I asked John to walk at the rear of the truck as I was backing up, facing the truck so that if I was in danger of backing off the road into the water he could call out and stop me. I began backing up very slowly. It seemed all was going well. But then, bam-a-lam, off the road we went. I looked at John and he was wheeling around to see what had happened. He had been walking with his back turned to the truck! You can imagine there was quite an exchange between teenaged son and father regarding who was at fault and responsible for the rental truck laying with two wheels off the road, bottomed out and close to flipping over in the water. What a mess.

We were literally in the middle of nowhere. Somehow it was decided that I should be the one to walk and find help. Several miles later I came to a farm house. There I found a delightful older man who seemed not the least bit annoyed and actually happy to get on his tractor, drive down to where we were precariously hanging off the road and drag us back to safety. Miraculously, no harm was done to the truck. Not only did the farmer pull us out, he then gave us permission to hunt, as the coulee we had fallen into belonged to him. We’ve been hunting on Mr. Erikstad’s place every year since.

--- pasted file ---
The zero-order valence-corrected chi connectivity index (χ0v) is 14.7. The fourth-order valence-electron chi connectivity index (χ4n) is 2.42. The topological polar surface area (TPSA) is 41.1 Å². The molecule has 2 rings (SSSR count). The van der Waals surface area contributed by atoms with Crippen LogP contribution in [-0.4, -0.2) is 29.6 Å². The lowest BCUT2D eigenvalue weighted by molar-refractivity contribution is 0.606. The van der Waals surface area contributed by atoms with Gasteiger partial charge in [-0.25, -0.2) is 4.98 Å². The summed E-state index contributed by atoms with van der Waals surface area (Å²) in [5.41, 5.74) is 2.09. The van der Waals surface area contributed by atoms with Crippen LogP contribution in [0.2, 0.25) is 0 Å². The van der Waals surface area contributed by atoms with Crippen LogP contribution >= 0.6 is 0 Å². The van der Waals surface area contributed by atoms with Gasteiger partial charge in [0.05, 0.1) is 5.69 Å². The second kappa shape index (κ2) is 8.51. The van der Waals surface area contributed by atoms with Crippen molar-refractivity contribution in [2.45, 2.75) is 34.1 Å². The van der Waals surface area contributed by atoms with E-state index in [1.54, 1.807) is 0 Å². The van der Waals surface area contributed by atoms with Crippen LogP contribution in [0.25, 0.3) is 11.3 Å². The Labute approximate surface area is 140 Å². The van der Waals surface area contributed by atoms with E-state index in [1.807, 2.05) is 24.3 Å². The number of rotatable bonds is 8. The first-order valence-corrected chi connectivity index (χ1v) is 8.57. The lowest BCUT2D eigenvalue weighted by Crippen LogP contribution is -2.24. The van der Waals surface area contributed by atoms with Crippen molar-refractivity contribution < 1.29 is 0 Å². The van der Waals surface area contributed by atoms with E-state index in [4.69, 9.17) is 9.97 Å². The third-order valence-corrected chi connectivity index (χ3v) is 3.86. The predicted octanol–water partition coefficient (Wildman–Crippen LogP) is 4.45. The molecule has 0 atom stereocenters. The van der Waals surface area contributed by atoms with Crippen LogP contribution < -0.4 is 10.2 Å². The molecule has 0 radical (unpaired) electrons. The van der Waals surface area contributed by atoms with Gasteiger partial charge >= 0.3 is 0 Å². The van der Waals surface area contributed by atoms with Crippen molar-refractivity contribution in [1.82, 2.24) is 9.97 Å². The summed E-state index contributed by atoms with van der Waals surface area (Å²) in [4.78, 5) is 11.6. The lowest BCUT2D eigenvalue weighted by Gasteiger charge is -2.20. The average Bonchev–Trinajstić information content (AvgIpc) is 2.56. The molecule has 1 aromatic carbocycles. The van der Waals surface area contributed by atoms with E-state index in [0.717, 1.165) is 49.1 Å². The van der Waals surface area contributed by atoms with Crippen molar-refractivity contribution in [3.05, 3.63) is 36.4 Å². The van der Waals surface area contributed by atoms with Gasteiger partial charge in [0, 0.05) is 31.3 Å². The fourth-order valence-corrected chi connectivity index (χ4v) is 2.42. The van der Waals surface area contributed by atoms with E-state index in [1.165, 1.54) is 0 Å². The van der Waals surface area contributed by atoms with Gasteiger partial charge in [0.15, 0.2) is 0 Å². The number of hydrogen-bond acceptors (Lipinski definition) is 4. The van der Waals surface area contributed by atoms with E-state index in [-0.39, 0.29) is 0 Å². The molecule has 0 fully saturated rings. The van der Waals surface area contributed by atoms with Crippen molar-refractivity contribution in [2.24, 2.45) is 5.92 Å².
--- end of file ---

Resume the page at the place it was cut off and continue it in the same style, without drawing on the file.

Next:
The majority of roads in the North Dakota country side are gravel. Hunting ducks in North Dakota requires a lot of driving on these gravel roads to scout and find the areas ducks are using. They move from field to field, eating the grain residue left on the ground after harvest. Before and after feeding in the fields the ducks rest and roost in the potholes, coulees, and lakes. Being migratory, they are constantly moving. New groups are coming down from Canada periodically. Their travel plans are generally related to the local weather or conditions to the north.